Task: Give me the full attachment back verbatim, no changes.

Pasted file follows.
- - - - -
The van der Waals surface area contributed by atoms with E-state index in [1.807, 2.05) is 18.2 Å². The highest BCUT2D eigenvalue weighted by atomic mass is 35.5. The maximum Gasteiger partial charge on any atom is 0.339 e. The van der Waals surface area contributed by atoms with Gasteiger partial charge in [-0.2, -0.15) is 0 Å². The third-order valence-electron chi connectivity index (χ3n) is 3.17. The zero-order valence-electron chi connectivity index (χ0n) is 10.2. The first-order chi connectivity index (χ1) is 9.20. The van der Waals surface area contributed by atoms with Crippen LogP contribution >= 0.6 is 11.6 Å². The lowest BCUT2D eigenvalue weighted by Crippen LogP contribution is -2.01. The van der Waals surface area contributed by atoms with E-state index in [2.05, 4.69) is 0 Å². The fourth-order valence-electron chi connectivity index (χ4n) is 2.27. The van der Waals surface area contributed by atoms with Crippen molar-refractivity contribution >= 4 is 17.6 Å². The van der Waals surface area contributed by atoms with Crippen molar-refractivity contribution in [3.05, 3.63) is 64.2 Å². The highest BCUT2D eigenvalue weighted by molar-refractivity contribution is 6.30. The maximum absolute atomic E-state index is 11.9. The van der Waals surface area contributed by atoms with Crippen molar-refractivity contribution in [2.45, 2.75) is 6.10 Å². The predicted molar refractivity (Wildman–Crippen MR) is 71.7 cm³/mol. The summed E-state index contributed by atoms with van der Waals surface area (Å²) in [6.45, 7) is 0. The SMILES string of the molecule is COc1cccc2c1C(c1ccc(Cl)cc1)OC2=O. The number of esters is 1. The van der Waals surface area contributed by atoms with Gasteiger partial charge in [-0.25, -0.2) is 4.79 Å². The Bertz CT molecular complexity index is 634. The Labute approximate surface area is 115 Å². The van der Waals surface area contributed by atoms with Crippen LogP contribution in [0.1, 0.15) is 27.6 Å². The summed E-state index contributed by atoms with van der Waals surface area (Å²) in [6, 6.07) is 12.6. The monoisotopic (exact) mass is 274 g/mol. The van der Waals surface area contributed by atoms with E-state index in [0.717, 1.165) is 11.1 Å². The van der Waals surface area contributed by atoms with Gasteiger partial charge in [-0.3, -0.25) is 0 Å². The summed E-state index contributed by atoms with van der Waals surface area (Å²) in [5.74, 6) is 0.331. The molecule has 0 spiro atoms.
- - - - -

The van der Waals surface area contributed by atoms with E-state index in [1.807, 2.05) is 18.2 Å². The highest BCUT2D eigenvalue weighted by atomic mass is 35.5. The maximum Gasteiger partial charge on any atom is 0.339 e. The van der Waals surface area contributed by atoms with Gasteiger partial charge in [-0.2, -0.15) is 0 Å². The third-order valence-electron chi connectivity index (χ3n) is 3.17. The zero-order valence-electron chi connectivity index (χ0n) is 10.2. The first-order chi connectivity index (χ1) is 9.20. The van der Waals surface area contributed by atoms with Crippen LogP contribution >= 0.6 is 11.6 Å². The lowest BCUT2D eigenvalue weighted by Crippen LogP contribution is -2.01. The van der Waals surface area contributed by atoms with E-state index in [2.05, 4.69) is 0 Å². The fourth-order valence-electron chi connectivity index (χ4n) is 2.27. The van der Waals surface area contributed by atoms with Crippen molar-refractivity contribution >= 4 is 17.6 Å². The van der Waals surface area contributed by atoms with Crippen molar-refractivity contribution in [3.05, 3.63) is 64.2 Å². The highest BCUT2D eigenvalue weighted by molar-refractivity contribution is 6.30. The maximum absolute atomic E-state index is 11.9. The van der Waals surface area contributed by atoms with Crippen molar-refractivity contribution in [2.45, 2.75) is 6.10 Å². The predicted molar refractivity (Wildman–Crippen MR) is 71.7 cm³/mol. The summed E-state index contributed by atoms with van der Waals surface area (Å²) in [6.45, 7) is 0. The SMILES string of the molecule is COc1cccc2c1C(c1ccc(Cl)cc1)OC2=O. The number of esters is 1. The van der Waals surface area contributed by atoms with Gasteiger partial charge in [-0.25, -0.2) is 4.79 Å². The Bertz CT molecular complexity index is 634. The Labute approximate surface area is 115 Å². The van der Waals surface area contributed by atoms with Crippen LogP contribution in [0.1, 0.15) is 27.6 Å². The summed E-state index contributed by atoms with van der Waals surface area (Å²) in [6, 6.07) is 12.6. The monoisotopic (exact) mass is 274 g/mol. The van der Waals surface area contributed by atoms with E-state index in [0.717, 1.165) is 11.1 Å². The van der Waals surface area contributed by atoms with Gasteiger partial charge in [-0.3, -0.25) is 0 Å². The summed E-state index contributed by atoms with van der Waals surface area (Å²) in [5.74, 6) is 0.331. The molecule has 0 spiro atoms.